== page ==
For example, when the hotel reservation is canceled because I chose not to go to Europe, it probably didn’t change the order for groceries. Perhaps my reservation pushed the occupancy to 200 rooms and a new level of demand for the restaurant. Most likely, the expected occupancy will need to drop to 180 or so before the hotel will fiddle with the grocery order. Repeatedly calling the grocer to schedule, then cancel, then schedule deliveries is likely to drive the grocer to remove the hotel from its list of customers.

Similarly, most B-tree managers are not anxious to merge two adjacent blocks when they fall below 50% each. The cost of rejiggering their contents repeatedly is too high.

Side effects from canceled work will sometimes leave the system in a different state from what it was before. That may, in turn, impact subsequent requests.

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Our systems compose in fascinating ways that have interesting interactions. To cope with this, many times we need to ignore the complications inside of the systems we use and just pretend life is simpler than it really is. That’s great! We live in a higher level of abstraction and don’t sweat the details.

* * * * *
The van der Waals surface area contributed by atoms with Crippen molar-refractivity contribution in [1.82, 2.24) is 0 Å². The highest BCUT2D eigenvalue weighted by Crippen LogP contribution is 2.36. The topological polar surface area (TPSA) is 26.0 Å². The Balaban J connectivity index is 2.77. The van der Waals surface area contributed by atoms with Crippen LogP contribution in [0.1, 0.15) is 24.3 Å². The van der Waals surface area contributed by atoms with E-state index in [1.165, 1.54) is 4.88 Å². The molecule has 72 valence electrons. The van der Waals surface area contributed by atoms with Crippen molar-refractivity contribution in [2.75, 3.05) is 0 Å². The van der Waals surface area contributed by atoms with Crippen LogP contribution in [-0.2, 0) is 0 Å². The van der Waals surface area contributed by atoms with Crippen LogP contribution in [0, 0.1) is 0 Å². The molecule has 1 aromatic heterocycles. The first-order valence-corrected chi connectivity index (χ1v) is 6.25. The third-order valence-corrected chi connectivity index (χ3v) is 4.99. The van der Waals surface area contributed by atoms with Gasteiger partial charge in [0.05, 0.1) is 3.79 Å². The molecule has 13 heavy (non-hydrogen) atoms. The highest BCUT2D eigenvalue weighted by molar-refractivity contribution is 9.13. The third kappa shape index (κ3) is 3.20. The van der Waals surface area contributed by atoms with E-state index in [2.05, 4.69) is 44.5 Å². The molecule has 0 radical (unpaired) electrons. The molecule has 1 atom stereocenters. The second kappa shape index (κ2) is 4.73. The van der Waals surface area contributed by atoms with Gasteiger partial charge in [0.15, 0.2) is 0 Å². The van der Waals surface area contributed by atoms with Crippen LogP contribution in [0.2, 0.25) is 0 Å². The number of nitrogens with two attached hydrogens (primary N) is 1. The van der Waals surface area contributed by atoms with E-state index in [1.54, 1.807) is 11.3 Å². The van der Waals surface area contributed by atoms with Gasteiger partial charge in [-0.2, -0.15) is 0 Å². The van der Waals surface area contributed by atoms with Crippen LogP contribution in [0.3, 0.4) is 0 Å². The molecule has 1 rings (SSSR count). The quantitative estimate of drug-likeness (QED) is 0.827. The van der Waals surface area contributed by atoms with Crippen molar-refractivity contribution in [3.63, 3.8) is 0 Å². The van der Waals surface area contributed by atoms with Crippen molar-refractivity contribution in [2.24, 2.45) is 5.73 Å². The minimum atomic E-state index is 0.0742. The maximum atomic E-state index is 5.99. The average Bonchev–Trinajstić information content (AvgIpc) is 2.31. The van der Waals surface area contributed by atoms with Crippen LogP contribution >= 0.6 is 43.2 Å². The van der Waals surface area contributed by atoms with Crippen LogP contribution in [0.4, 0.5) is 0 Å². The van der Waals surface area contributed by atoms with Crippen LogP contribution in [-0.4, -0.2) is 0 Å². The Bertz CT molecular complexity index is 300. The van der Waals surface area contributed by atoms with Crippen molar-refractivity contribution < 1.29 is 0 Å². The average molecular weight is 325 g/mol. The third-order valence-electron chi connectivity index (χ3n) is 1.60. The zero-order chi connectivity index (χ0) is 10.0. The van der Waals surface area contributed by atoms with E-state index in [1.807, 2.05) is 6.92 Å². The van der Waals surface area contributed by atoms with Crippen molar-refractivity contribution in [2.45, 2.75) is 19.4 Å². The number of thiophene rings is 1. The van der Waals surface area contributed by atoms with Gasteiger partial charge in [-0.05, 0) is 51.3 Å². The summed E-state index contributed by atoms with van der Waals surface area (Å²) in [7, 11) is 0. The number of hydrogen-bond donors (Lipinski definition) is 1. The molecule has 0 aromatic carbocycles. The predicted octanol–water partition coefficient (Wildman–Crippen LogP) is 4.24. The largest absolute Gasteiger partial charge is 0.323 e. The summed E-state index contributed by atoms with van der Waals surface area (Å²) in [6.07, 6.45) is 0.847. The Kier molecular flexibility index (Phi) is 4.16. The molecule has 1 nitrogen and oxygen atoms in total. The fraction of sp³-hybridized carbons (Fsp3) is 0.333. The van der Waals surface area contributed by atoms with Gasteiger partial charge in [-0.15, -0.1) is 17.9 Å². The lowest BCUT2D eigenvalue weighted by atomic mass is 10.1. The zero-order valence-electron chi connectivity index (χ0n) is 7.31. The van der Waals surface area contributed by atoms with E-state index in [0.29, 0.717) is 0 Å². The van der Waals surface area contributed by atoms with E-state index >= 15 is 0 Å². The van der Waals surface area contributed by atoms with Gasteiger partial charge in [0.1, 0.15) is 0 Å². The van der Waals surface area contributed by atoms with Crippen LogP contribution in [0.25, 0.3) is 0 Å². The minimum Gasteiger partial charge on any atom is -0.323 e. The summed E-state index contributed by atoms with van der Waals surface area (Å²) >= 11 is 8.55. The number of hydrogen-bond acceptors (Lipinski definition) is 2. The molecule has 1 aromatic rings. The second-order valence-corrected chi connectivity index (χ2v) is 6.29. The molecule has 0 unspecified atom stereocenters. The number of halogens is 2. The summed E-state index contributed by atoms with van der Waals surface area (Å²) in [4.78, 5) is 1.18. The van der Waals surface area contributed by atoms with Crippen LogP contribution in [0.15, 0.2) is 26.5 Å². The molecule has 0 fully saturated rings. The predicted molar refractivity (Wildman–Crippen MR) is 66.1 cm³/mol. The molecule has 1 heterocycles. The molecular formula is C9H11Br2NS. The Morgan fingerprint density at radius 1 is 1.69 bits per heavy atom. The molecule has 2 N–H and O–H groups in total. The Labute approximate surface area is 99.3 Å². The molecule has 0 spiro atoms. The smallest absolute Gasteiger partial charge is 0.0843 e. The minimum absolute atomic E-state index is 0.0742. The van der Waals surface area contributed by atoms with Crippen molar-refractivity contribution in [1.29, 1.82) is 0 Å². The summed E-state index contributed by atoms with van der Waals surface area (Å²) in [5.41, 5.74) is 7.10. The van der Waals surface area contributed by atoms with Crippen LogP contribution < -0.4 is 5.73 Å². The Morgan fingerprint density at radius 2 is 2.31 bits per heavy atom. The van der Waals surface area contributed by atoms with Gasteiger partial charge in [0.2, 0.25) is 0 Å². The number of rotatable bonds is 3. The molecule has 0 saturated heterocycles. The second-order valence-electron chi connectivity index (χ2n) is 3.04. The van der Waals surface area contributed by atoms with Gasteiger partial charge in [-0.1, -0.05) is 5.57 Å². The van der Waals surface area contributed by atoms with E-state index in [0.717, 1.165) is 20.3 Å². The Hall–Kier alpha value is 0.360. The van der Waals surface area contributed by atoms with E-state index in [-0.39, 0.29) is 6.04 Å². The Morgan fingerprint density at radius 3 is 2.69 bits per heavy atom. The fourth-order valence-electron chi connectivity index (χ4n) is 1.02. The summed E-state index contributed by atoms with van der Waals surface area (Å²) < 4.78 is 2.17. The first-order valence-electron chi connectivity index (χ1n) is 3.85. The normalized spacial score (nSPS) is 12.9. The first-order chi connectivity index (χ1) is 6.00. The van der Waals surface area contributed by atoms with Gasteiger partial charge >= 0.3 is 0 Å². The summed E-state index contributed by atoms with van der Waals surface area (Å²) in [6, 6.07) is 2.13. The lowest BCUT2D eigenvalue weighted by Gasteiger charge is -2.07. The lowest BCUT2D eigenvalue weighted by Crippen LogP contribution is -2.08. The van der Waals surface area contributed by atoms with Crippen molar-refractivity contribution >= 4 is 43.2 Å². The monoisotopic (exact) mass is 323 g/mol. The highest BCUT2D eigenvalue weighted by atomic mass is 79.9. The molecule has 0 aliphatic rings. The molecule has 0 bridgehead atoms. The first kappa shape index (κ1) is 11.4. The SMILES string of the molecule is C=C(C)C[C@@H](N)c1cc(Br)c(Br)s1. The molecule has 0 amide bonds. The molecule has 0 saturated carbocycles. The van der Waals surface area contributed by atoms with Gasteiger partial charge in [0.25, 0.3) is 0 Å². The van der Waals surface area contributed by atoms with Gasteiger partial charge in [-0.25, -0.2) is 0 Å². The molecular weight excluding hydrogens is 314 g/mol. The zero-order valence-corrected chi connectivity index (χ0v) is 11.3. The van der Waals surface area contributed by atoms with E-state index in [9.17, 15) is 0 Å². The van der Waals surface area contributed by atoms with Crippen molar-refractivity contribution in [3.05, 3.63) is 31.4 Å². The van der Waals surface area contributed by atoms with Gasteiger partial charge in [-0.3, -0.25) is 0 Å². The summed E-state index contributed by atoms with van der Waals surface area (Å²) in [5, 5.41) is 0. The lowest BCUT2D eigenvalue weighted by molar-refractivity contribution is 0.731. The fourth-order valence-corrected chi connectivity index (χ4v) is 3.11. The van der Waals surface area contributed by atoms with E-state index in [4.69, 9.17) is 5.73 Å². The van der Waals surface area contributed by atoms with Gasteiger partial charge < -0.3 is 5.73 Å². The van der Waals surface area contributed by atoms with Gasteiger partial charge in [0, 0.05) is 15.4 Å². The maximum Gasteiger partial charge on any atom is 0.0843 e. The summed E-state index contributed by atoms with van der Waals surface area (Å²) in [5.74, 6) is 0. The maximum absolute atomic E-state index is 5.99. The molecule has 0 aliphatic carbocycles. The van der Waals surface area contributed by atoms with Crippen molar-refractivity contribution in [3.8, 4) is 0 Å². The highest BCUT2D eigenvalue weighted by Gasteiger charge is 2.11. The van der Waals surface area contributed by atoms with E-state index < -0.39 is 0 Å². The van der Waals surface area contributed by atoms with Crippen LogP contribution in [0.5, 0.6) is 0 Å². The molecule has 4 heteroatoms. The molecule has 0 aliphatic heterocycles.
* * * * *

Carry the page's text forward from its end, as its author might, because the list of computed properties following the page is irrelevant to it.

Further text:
One system’s side effect is another’s meat and potatoes.

Still, the system providing the lower level of abstraction sees its job as its reason for existence. An order of groceries is the main purpose of the restaurant-scheduling application. Similarly, the B-tree manager has to keep records, fit them into the B-tree, and split when necessary. That’s not a side effect but rather part of the job.

Side effects are only side effects to busybodies not minding their own business!

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Just Look Past the TMI

If every system pays attention to its own layer of abstraction and ignores the TMI of other layers of abstraction, all of this composition makes sense. Good design involves knowing when stuff is relevant and when stuff is TMI. After all, your Great Uncle’s digestive problems are relevant to his doctor!

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UF1 Figure. Layered abstractions.

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    1. Gray, J. and Reuter, A. Distributed Transaction Processing: Concepts and Techniques. Morgan Kaufmann, 1993.

    2. Haerder, T. and Reuter, A. Principles of transaction-oriented database recovery. ACM Computing Surveys 15, 4 (1983), 287.

    3. Helland, P. Idempotence is not a medical condition. acmqueue 10, 4 (2012).

    4. Weikum, G. and Schek, H.-J. Multi-level transactions and open nested transactions. Data Engineering 14, 1 (1991), 60–64.